By Anete Kruusmägi
We’ve all experienced it while reading poetry: there are certain lines that talk to us, touch us, and stay with us, while many others pass unnoticed. Catie Hannigan’s debut feels like someone shook a poetry collection in such a way that only the lines that matter stayed. The author herself describes her work as being simple and deliberate, and that’s exactly what we find here. Carefully crafted lines dig their way into our minds and stay.
in the wrist
Hannigan’s poems are short, but they don’t rush the reader, they guide her to the core of their meaning.
What Once Was There Is The Most Beautiful Thing is Catie Hannigan’s debut chapbook published from New Michigan Press. Since the author is both a poet and a visual artist, we should talk about the form of the book. It’s hand printed, just like all books once were. This time-consuming craft is now mostly forgotten and unimaginable for contemporary poets who have enough worrying to do to get the words right in their minds. Hannigan has one worry extra: she has to press the words on the paper as well.
“Slow” and “careful” are the words that come to our mind when we try to describe the process of laying metal stamps next to each to compose a text. But Hannigan doesn’t stop where people stopped before the digital age. She doesn’t just get the words on the paper; she also challenges the limits of the technique. Some of her texts are disappearing, either because of lack of ink or because of noise caused by deliberate accumulation of words. Some of her poems are adrift on the page.
In her poem “Devour,” words are double-printed with slight imperfection, creating a feeling that you’re short-sighted, that you’re losing your vision. It feels like the poem is moving on the page. Strangely, this reminds me of everyday speech, the lines in conversations that we don’t hear properly. In speech, something always gets lost. Our life is not a Hollywood movie where actors deliver messages with perfect dictation. No, life is more like the French art drama film Irreversible in which the viewer has to sharpen his ears in order to understand because the actors talk to themselves and not for the audience.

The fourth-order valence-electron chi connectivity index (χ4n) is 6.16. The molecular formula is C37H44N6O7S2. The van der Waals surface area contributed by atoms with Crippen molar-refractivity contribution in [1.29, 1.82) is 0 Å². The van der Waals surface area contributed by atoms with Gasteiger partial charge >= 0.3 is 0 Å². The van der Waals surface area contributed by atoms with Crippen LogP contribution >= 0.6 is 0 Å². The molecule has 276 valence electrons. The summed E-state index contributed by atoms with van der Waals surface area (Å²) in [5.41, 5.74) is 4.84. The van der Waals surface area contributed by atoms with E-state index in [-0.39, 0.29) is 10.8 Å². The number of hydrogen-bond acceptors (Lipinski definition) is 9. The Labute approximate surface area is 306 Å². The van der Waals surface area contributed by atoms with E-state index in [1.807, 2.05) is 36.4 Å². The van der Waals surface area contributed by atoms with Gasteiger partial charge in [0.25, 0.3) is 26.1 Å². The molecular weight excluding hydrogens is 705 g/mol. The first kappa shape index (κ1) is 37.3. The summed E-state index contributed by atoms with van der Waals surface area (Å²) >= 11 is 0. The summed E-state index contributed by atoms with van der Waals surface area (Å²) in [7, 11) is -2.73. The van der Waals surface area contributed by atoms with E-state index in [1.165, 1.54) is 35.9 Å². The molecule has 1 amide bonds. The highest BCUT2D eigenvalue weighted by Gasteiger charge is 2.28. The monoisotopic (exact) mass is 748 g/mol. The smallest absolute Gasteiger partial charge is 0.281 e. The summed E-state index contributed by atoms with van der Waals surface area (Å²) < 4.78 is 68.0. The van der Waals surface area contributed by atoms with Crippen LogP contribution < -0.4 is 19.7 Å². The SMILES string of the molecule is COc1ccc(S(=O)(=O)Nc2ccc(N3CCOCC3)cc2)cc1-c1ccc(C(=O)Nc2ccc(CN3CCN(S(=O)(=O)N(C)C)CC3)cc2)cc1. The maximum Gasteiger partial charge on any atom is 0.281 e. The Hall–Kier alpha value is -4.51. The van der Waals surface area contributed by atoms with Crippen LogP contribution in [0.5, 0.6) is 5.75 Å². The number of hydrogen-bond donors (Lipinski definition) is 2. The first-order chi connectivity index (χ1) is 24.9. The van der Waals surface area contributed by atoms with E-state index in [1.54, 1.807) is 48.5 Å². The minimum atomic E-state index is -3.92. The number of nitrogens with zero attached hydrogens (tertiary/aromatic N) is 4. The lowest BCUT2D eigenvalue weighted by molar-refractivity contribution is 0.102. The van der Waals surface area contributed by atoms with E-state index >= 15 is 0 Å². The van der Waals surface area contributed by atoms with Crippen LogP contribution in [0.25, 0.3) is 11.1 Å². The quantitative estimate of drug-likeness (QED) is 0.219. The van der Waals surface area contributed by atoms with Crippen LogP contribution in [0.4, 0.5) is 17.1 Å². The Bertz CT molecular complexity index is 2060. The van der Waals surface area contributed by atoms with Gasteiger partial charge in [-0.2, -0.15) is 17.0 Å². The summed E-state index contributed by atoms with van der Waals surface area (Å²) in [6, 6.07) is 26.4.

But Hanningan doesn’t stop here. She goes further with imitating speech. She doesn’t shy away from playing with form, stretching the spaces between letters in “Vibrating,” and writing in squares in “It’ll Be Okay” and “No It Wont.” The latter two give an impression of endless circles, known in mythology as ouroboros or tail-devouring snakes.
As is already hinted in the title of her chapbook, Hannigan seems to be attracted by endings, goodbyes, and goings. Her collection starts with a poem called “First Time Gone.” But again, she doesn’t stop here, she goes on and asks what happens after:
I want to know
where the light goes
when it goes
Many authors get lost in immense and never ending trails of nostalgia, unable to see the beauty of the present moment. In Catie Hanningan’s poems, it’s not like that. The end is inevitable, irreversible. Time is a merciless river that goes only forward. Or, as she says in “Unremembering I,”
How the path
lick its wounds
She wants to unremember.
Hand in hand with this thought of endings walks the question of existence. In her texts, existence vibrates:
and rings like a coin:
as a penny
In-between these existential musings, Hannigan comes down to earth to explore unwanted objects, household items in their last pages of existence. The yard sale is a recurring motif in her chapbook. In these poems, we can admire Hannigan’s skill in revealing the poetics of the everyday. Here is how she describes a sifter:
Another place where things can end up is a pawn shop, which Hannigan also utilizes:
Even though Hannigan explains a lot about the world using the images of objects, seashells, or passing cows, we can also find poems where she expresses her thoughts directly.These are the witty poems that make us smile and hit us right between the eyes. One of my favourites is called “Feelings 101,” which probably speaks to anyone who has ever taken a class of creative writing. It goes:
Who would have imagined that this well-known creative advice is something we can use outside of classroom, outside of writing?
Following her own rules Hannigan, also shares a series called Love.
“Love I” is a poem where the words “Awe” and “Full” have been stamped on top of each so that the centre of the poem is black with words, conveying the feeling we may have when we fall in love. Sure, falling in love is a feeling of completion for many, but often it’s something to be afraid of. It’s too big and too beautiful, something to admire from afar.
“Love II” looks similar. Words are printed on top of each. Again, the centre of the poem is black with ink. But the word that repeats itself here is Awful. As they say, it’s just one step from love to hate. Here all it takes is one page.
Hannigan’s poems are perfect for anyone who is ready to put her soul out there, who is ready to listen in small quantities and doesn’t need big chunks of text to hide behind. Hannigan’s words are soothing for those who have time to investigate them one by one. No worries, small quantities don’t leave you with emptiness. A drop of verse distillates inside you like an Easter egg colour tablet in water. That’s how much power there is in her words.
Anete Kruusmägi is a writer from Estonia. She is currently doing a residency in Finland while working on two novel projects. She studied comparative literature at the University of Tartu (Estonia) and creative writing at the University of Westminster (UK). Her writing has appeared in Värske Rõhk, Melancholy Hyperbole, Jess, and elsewhere.